‘It’s a very difficult time nationally’

WSU offers resources for first freshman class ineligible for DACA protections



Marcela Pattinson, assistant director for community relations and outreach for the Office of Community, Equity, and Inclusive Excellence, says many undocumented students are cautious about services they can and cannot use.

CHERYL AARNIO, Evergreen reporter

Undocumented freshmen were unable to apply for the Deferred Action for Childhood Arrivals program (DACA), which lets students have a job and protects them from deportation. This is the first time since it was enacted that an entire incoming class has not had the protections of the program.

DACA was created in 2012, but in 2017, the Trump administration stopped allowing people to get new DACA applications, said Marcela Pattinson, assistant director for community relations and outreach for the Office of Community, Equity, and Inclusive Excellence.

However, people could still renew their applications, Pattinson said.

The freshmen were too young to apply for DACA during that time period, she said.

Many of the resources for undocumented students are for all students, but undocumented individuals can still benefit from them, Pattinson said.

Undocumented Initiatives Ambassador Linda Vargas said she will be leading Mariposas Poderosas, which is a class that began Thursday and teaches students how to build resilience.

Pattinson said the workbook the class uses is centered around undocumented students and situations they might end up in, but Mariposas Poderosas is for everyone.

“I know sometimes we can touch on topics that are a little sensitive, and that’s the point of it,” Vargas said. “It’s student-led, so it’s going to be led by me, for students, kind of [to] just develop that trust.”

In the spring, Vargas said she will be leading Mariposa Creative Care.

Pattinson said the program was created last year. Maria Celeste Estrada, who led it, wanted to create a program that would heal hatred and fear.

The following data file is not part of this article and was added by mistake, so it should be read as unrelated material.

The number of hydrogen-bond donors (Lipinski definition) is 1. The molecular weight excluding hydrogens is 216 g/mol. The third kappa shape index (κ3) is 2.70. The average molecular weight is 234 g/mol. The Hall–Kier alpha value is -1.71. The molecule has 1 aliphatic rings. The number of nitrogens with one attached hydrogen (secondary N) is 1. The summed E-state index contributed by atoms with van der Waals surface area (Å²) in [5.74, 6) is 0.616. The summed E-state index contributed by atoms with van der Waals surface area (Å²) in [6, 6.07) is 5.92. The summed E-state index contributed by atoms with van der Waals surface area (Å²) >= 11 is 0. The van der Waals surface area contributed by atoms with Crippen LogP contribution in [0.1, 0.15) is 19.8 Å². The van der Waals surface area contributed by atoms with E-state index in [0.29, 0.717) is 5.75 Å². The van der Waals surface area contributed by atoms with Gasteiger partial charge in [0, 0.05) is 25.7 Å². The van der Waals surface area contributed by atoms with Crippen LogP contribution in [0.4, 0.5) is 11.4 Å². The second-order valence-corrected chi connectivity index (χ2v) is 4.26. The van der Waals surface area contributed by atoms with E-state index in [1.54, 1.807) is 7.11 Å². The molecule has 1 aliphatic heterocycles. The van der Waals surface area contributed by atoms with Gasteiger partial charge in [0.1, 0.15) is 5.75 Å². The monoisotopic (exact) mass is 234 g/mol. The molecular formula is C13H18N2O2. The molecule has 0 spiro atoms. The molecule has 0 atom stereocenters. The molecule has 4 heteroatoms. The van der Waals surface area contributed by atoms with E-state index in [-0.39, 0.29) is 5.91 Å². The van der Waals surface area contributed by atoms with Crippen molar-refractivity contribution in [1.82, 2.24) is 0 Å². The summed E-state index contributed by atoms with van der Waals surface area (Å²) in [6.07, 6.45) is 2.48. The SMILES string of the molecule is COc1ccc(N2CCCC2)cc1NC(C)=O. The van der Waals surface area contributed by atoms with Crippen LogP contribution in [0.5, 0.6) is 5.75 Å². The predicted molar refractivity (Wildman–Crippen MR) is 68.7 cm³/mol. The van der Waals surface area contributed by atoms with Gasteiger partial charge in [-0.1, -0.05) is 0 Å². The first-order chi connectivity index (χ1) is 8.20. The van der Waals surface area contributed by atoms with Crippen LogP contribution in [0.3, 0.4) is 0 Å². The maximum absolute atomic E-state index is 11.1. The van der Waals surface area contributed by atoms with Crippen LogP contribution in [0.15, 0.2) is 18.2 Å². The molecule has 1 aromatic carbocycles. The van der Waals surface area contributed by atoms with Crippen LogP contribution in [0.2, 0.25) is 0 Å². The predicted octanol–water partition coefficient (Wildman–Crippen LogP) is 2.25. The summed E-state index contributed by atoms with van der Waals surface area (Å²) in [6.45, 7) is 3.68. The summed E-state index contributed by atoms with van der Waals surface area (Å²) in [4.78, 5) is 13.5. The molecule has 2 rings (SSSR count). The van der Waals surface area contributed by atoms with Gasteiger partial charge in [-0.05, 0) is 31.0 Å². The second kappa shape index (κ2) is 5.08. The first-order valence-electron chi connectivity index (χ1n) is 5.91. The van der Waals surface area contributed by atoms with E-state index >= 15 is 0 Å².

Last spring, the program focused on art therapy. This year, Vargas said she wants to include an environmental aspect so people can connect to nature because she has found that being in the outdoors helps her relax.

Vargas said she is an undocumented student who is a DACA recipient.

“I didn’t come to terms with my undocumented status until pretty late in life. And every student comes to terms with it at some point. For me, it was like senior year [of high school]. And then after that, I … was like I want to make a difference,” she said.

Vargas said it is important for WSU to acknowledge that not all undocumented students are DACA recipients because there is an eligibility requirement for DACA.

Pattinson said many undocumented students are cautious about what services they can and cannot use.

While they may not want to use the food bank in the Lighty Student Services Building because it requires a key and signing in to get into, they should know that there is a food bank for all students, including them, in the Women*s Center in Wilson-Short, Pattinson said. It also includes some non-food items.

There are clothing banks on campus, open to everyone. One of them, Fluid Fashion, is in the Gender Identity/Expression and Sexual Orientation Resource Center. There is also clothing in the Academic Success and Career Center in the Lighty Student Services Building, Pattinson said.

Multicultural Student Services (MSS) offers mentoring and tutoring, she said.

MSS also has the Smart Start Program to help first-generation students navigate college. Pattinson said she specifically helped the undocumented students who were in that program.

Crimson Group adviser Cesar Munguia said many undocumented students are first-generation students.

Crimson Group is a support and activist group for undocumented students and allies, Munguia said.

The organization is a way for older students to serve as role models for younger students, he said.

It is also a way to spread information about national policies relating to undocumented students, he said. The Crimson Group also has trainings so undocumented students know their rights.

Venus Lomeli, Crimson Group fundraiser chair, said the Crimson Group also funds DACA renewals, which cost $495. The organization provides students with about $250 toward a renewal.

The group also raises money for scholarships and leadership building, like going to conferences, Lomeli said.